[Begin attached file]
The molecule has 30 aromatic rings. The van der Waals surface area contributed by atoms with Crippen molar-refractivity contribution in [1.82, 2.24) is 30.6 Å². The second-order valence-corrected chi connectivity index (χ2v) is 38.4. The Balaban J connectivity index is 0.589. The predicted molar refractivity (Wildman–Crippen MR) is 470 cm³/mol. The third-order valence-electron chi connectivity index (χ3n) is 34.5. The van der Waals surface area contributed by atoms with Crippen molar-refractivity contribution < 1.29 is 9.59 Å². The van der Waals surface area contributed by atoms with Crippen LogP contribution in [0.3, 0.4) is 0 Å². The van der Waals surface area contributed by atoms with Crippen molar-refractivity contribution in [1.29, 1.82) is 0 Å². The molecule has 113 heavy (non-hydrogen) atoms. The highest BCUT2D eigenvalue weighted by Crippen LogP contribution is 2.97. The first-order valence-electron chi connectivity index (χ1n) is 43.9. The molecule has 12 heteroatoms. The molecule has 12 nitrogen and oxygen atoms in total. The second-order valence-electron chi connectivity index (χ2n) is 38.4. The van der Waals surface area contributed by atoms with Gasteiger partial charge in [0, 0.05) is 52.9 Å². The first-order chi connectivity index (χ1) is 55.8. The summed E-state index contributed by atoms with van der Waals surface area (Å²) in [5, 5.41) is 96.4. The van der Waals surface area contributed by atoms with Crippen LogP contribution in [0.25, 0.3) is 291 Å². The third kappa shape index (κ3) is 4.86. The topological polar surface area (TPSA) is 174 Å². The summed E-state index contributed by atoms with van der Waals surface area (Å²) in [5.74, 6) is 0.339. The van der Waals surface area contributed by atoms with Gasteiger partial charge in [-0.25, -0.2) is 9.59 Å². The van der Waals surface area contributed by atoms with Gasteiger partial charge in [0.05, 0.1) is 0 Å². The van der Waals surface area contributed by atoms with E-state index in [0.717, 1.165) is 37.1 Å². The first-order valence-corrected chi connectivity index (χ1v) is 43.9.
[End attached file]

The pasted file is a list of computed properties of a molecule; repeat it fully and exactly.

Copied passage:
The molecule has 30 aromatic rings. The van der Waals surface area contributed by atoms with Crippen molar-refractivity contribution in [1.82, 2.24) is 30.6 Å². The second-order valence-corrected chi connectivity index (χ2v) is 38.4. The Balaban J connectivity index is 0.589. The predicted molar refractivity (Wildman–Crippen MR) is 470 cm³/mol. The third-order valence-electron chi connectivity index (χ3n) is 34.5. The van der Waals surface area contributed by atoms with Crippen molar-refractivity contribution < 1.29 is 9.59 Å². The van der Waals surface area contributed by atoms with Crippen LogP contribution in [0.3, 0.4) is 0 Å². The van der Waals surface area contributed by atoms with Crippen molar-refractivity contribution in [1.29, 1.82) is 0 Å². The molecule has 113 heavy (non-hydrogen) atoms. The highest BCUT2D eigenvalue weighted by Crippen LogP contribution is 2.97. The first-order valence-electron chi connectivity index (χ1n) is 43.9. The molecule has 12 heteroatoms. The molecule has 12 nitrogen and oxygen atoms in total. The second-order valence-electron chi connectivity index (χ2n) is 38.4. The van der Waals surface area contributed by atoms with Gasteiger partial charge in [0, 0.05) is 52.9 Å². The first-order chi connectivity index (χ1) is 55.8. The summed E-state index contributed by atoms with van der Waals surface area (Å²) in [5, 5.41) is 96.4. The van der Waals surface area contributed by atoms with Crippen LogP contribution in [0.25, 0.3) is 291 Å². The third kappa shape index (κ3) is 4.86. The topological polar surface area (TPSA) is 174 Å². The summed E-state index contributed by atoms with van der Waals surface area (Å²) in [5.74, 6) is 0.339. The van der Waals surface area contributed by atoms with Gasteiger partial charge in [-0.25, -0.2) is 9.59 Å². The van der Waals surface area contributed by atoms with Gasteiger partial charge in [0.05, 0.1) is 0 Å². The van der Waals surface area contributed by atoms with E-state index in [0.717, 1.165) is 37.1 Å². The first-order valence-corrected chi connectivity index (χ1v) is 43.9.